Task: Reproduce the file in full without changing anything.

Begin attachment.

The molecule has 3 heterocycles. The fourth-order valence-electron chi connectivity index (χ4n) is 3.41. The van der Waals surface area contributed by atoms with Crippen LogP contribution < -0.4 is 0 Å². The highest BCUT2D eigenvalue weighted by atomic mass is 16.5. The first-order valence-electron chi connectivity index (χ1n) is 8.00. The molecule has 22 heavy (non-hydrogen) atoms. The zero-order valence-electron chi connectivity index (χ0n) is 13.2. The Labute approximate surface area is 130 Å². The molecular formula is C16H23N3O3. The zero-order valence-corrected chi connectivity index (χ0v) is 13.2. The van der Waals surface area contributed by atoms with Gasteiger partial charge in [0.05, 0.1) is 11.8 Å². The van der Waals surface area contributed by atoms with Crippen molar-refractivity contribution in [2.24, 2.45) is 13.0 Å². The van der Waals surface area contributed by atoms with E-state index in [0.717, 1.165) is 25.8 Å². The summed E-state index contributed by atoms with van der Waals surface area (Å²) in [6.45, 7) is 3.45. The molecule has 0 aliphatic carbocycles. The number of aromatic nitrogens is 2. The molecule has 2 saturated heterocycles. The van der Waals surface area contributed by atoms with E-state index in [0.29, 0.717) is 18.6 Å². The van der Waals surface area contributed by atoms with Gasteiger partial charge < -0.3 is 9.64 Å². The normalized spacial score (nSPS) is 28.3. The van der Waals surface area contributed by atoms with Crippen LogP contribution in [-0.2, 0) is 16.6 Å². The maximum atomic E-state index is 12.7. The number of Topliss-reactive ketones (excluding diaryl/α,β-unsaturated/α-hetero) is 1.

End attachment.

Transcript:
The molecule has 3 heterocycles. The fourth-order valence-electron chi connectivity index (χ4n) is 3.41. The van der Waals surface area contributed by atoms with Crippen LogP contribution < -0.4 is 0 Å². The highest BCUT2D eigenvalue weighted by atomic mass is 16.5. The first-order valence-electron chi connectivity index (χ1n) is 8.00. The molecule has 22 heavy (non-hydrogen) atoms. The zero-order valence-electron chi connectivity index (χ0n) is 13.2. The Labute approximate surface area is 130 Å². The molecular formula is C16H23N3O3. The zero-order valence-corrected chi connectivity index (χ0v) is 13.2. The van der Waals surface area contributed by atoms with Gasteiger partial charge in [0.05, 0.1) is 11.8 Å². The van der Waals surface area contributed by atoms with Crippen molar-refractivity contribution in [2.24, 2.45) is 13.0 Å². The van der Waals surface area contributed by atoms with E-state index in [0.717, 1.165) is 25.8 Å². The summed E-state index contributed by atoms with van der Waals surface area (Å²) in [6.45, 7) is 3.45. The molecule has 0 aliphatic carbocycles. The number of aromatic nitrogens is 2. The molecule has 2 saturated heterocycles. The van der Waals surface area contributed by atoms with E-state index in [0.29, 0.717) is 18.6 Å². The van der Waals surface area contributed by atoms with Gasteiger partial charge < -0.3 is 9.64 Å². The normalized spacial score (nSPS) is 28.3. The van der Waals surface area contributed by atoms with Crippen LogP contribution in [-0.2, 0) is 16.6 Å². The maximum atomic E-state index is 12.7. The number of Topliss-reactive ketones (excluding diaryl/α,β-unsaturated/α-hetero) is 1.